Highline College’s Samora Covington, left, and Nicole Wilson are newly certified to teach Mental Health First Aid, an 8-hour course.
The pair were among a group of 15 educators, counselors and paramedics from communities across Washington who participated in an instructor training course, held June 5–7 at Highline College.
People are more likely to encounter someone in an emotional or mental crisis than someone having a heart attack, so knowing how to provide mental health first aid is as important as knowing a life-saving technique like CPR.
The 8-hour course will give people key skills to help someone who is developing a mental health problem or experiencing a mental health crisis.
“Through the instructor training, we are pleased to help expand Mental Health First Aid to communities throughout the state,” said Dr. Jeff Wagnitz, a vice president at Highline College. “Most people know how to recognize and appropriately react to medical emergencies, but there is little knowledge in the general public about what to do in a mental health crisis.”
The training can also help reduce negative or distancing attitudes towards individuals with mental illnesses and increase mental health literacy — being able to identify, understand and respond to signs of mental illnesses and substance use disorders.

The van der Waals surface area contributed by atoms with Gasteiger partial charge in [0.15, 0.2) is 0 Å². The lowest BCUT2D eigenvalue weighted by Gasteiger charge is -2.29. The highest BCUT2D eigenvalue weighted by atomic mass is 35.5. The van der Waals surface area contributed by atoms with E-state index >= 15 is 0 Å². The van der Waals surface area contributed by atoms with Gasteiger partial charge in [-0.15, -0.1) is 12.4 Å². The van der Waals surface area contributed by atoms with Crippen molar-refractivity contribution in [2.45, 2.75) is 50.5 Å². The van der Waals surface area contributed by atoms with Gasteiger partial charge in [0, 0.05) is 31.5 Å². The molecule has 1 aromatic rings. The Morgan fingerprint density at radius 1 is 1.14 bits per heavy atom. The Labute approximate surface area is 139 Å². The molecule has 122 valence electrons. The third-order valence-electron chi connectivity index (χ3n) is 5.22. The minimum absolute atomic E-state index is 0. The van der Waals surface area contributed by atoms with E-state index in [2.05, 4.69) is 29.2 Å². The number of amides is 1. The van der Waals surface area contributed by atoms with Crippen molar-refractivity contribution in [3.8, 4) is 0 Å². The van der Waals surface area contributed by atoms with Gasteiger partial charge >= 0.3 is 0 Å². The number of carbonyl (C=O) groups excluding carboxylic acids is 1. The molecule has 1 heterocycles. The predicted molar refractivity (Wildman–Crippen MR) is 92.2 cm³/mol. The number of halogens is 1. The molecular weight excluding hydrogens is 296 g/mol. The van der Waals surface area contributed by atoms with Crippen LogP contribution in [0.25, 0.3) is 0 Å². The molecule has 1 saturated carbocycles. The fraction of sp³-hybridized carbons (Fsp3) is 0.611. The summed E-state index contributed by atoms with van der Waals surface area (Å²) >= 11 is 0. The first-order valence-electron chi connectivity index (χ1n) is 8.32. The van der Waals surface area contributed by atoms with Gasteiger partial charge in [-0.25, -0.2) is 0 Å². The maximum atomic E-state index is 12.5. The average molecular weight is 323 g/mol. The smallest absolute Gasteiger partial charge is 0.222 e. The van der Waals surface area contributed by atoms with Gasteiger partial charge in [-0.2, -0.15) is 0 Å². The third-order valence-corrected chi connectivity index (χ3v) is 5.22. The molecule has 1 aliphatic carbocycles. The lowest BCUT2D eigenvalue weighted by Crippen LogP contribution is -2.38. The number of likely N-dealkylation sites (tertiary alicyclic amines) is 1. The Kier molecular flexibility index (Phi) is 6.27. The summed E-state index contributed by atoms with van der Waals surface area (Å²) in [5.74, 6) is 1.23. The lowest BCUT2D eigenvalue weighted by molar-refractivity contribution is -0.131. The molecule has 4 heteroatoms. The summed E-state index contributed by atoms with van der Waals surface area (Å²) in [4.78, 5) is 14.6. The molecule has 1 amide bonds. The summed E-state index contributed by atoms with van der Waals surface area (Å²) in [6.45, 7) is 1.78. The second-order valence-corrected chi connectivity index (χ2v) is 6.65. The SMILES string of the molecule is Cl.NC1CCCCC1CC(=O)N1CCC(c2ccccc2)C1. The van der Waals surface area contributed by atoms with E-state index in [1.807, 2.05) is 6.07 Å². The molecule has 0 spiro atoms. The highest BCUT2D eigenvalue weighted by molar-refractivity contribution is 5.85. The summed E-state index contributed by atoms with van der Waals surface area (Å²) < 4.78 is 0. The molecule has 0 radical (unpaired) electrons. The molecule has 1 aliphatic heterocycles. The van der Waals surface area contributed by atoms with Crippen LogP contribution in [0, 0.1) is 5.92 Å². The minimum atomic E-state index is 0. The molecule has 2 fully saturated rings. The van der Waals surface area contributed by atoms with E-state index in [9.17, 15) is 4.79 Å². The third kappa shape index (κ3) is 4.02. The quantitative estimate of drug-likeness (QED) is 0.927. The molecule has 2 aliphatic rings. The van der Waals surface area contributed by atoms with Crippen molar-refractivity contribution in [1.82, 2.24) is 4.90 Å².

“We anticipate the new instructors will have a great impact on the mental health communities throughout Washington state and will be key players in improving mental health literacy nationwide,” said Linda Rosenberg, president and CEO of the National Council for Behavioral Health, the organization that conducted the instructor training at Highline.
The new instructors join more than 17,000 others in the U.S. certified by Mental Health First Aid USA to lead training in all 50 states, the District of Columbia, and Puerto Rico. Instructors come from a variety of backgrounds, including behavioral healthcare, law enforcement and public safety, universities, faith communities and primary care.
Most in Highline’s recent training participated at no cost, thanks to a grant from the Washington Student Achievement Council, aimed at reducing suicide and increasing mental health.